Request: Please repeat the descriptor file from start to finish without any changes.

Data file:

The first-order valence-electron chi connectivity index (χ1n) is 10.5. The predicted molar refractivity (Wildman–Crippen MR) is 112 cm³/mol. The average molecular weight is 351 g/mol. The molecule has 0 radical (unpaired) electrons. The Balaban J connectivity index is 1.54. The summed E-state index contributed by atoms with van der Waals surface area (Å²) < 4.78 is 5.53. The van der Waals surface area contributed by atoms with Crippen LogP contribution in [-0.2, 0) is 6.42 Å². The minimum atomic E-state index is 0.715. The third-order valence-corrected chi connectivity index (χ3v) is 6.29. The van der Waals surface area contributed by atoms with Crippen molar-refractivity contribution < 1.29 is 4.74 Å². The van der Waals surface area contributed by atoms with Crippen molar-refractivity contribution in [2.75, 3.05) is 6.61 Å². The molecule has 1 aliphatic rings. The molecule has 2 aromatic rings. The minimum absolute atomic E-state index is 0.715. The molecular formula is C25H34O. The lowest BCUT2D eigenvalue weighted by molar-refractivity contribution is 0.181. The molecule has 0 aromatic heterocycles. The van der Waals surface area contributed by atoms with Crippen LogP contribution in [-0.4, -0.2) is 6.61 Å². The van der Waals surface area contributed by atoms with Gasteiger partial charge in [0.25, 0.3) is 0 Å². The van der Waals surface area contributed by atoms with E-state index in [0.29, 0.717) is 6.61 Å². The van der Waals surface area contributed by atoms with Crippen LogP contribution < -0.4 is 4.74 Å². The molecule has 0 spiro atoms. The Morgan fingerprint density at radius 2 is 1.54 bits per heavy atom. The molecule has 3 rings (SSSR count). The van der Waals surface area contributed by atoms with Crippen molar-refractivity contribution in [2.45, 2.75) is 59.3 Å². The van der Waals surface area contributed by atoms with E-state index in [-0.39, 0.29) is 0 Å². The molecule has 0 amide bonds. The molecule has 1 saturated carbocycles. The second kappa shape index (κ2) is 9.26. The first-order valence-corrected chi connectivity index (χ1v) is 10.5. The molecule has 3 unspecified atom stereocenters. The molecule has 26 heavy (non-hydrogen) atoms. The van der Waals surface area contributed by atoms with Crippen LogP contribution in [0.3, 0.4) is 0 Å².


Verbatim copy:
The first-order valence-electron chi connectivity index (χ1n) is 10.5. The predicted molar refractivity (Wildman–Crippen MR) is 112 cm³/mol. The average molecular weight is 351 g/mol. The molecule has 0 radical (unpaired) electrons. The Balaban J connectivity index is 1.54. The summed E-state index contributed by atoms with van der Waals surface area (Å²) < 4.78 is 5.53. The van der Waals surface area contributed by atoms with Crippen LogP contribution in [-0.2, 0) is 6.42 Å². The minimum atomic E-state index is 0.715. The third-order valence-corrected chi connectivity index (χ3v) is 6.29. The van der Waals surface area contributed by atoms with Crippen molar-refractivity contribution < 1.29 is 4.74 Å². The van der Waals surface area contributed by atoms with Crippen molar-refractivity contribution in [2.75, 3.05) is 6.61 Å². The molecule has 1 aliphatic rings. The molecule has 2 aromatic rings. The minimum absolute atomic E-state index is 0.715. The molecular formula is C25H34O. The lowest BCUT2D eigenvalue weighted by molar-refractivity contribution is 0.181. The molecule has 0 aromatic heterocycles. The van der Waals surface area contributed by atoms with Crippen LogP contribution in [-0.4, -0.2) is 6.61 Å². The van der Waals surface area contributed by atoms with Gasteiger partial charge in [0.25, 0.3) is 0 Å². The van der Waals surface area contributed by atoms with E-state index in [0.29, 0.717) is 6.61 Å². The van der Waals surface area contributed by atoms with Crippen LogP contribution < -0.4 is 4.74 Å². The molecule has 0 spiro atoms. The Morgan fingerprint density at radius 2 is 1.54 bits per heavy atom. The molecule has 3 rings (SSSR count). The van der Waals surface area contributed by atoms with Crippen molar-refractivity contribution in [2.45, 2.75) is 59.3 Å². The van der Waals surface area contributed by atoms with E-state index in [-0.39, 0.29) is 0 Å². The molecule has 0 amide bonds. The molecule has 1 saturated carbocycles. The second kappa shape index (κ2) is 9.26. The first-order valence-corrected chi connectivity index (χ1v) is 10.5. The molecule has 3 unspecified atom stereocenters. The molecule has 26 heavy (non-hydrogen) atoms. The van der Waals surface area contributed by atoms with Crippen LogP contribution in [0.3, 0.4) is 0 Å².